What if Your System Only Moves 280 CFM Per Ton?

Cooling Example:

  • Three-ton condensing unit, indoor fan moving 840 cfm x 16° ∆T x 1.08=14,515 SBTUH
  • 840 CFM x 5.36 ∆H x 4.5= 20,260 TBTUH
  • 20,260 TBTUH – 14,515 SBTUH = 5,745 Latent BTU removal per hour.

Heating Example:

60,000 BTU Output. 660 CFM x 44° ∆T x 1.08= 31,363 BTUH.

Cooling Example:

Three-ton unit: 36,000 TBTUH. 20,260 ÷ 36,000 = 56%.

Heating Example:

31,363 ÷ 60,000=52%.

Scoring Your HVAC System

The calculations above show the HVAC system score. In these two scenarios, the scores are as follows:

Cooling System Performance Score (CSPS) = 59%
Heating System Performance Score (HSPS) = 52%.

In today’s market, do you think your clients would like to improve the performance of their system and upgrade? What if this is how some of your systems function? If you don’t measure, how would you know your systems have a degree of separation?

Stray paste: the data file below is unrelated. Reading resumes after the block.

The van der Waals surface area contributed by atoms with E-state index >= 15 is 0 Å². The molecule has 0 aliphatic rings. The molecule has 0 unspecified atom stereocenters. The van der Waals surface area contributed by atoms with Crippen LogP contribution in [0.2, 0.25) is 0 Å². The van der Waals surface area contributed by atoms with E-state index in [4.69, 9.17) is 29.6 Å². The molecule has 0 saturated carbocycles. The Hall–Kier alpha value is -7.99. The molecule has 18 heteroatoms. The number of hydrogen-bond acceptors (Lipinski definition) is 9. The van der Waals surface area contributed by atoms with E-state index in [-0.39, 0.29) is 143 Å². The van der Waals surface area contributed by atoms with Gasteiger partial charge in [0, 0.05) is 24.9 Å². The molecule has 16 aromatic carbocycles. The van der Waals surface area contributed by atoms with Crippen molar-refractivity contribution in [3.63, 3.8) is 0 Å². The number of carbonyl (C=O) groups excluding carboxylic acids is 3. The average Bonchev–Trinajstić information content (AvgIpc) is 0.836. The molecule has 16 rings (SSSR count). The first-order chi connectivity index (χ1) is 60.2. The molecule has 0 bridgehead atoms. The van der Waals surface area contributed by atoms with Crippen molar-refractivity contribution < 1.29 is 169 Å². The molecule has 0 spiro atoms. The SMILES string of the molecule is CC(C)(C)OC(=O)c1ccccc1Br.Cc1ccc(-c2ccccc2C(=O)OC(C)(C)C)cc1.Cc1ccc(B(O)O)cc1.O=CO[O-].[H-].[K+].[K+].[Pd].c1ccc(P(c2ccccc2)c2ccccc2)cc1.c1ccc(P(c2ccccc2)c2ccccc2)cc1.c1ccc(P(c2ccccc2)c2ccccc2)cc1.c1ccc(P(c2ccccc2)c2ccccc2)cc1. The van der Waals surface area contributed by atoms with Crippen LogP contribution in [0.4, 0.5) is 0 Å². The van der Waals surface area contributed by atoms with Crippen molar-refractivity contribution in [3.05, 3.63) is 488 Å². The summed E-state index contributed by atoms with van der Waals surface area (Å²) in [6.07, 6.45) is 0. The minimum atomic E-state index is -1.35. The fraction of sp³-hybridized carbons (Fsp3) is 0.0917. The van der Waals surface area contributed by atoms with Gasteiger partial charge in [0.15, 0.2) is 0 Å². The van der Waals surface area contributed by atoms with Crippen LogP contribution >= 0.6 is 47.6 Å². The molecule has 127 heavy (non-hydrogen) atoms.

Would your refrigerant charge correct at 280 CFM per ton?

Image from the Graphic Conservation Website.

Don’t assume what most contractors assume: 400 CFM per ton is a rule of thumb. Before deciding you need to adjust the refrigerant, you must verify airflow! It is paramount to charge the system based on manufacturer requirements accurately.

Going up Against Well-Trained Competitors

What if your competition is trained/certified and better at diagnosing these problems? What do you do if that is true?

My uncle, Charlie Fusari, a professional prizefighter, faced Sugar Ray Robinson for the Welterweight Championship in August 1950. He lost a decision. When I was 15, I saw a video of the fight and had one question: Uncle Charlie, how come you didn’t block Ray Robinson’s punches?

My uncle’s response was difficult to swallow. “Alfonse, I blocked the punches that I could see,” he explained.

I laugh at that now, but it’s the same in our industry.

How do you identify HVAC system issues if you can’t see them? How can you fight the HVAC System Performance battle if you have not trained to do that?

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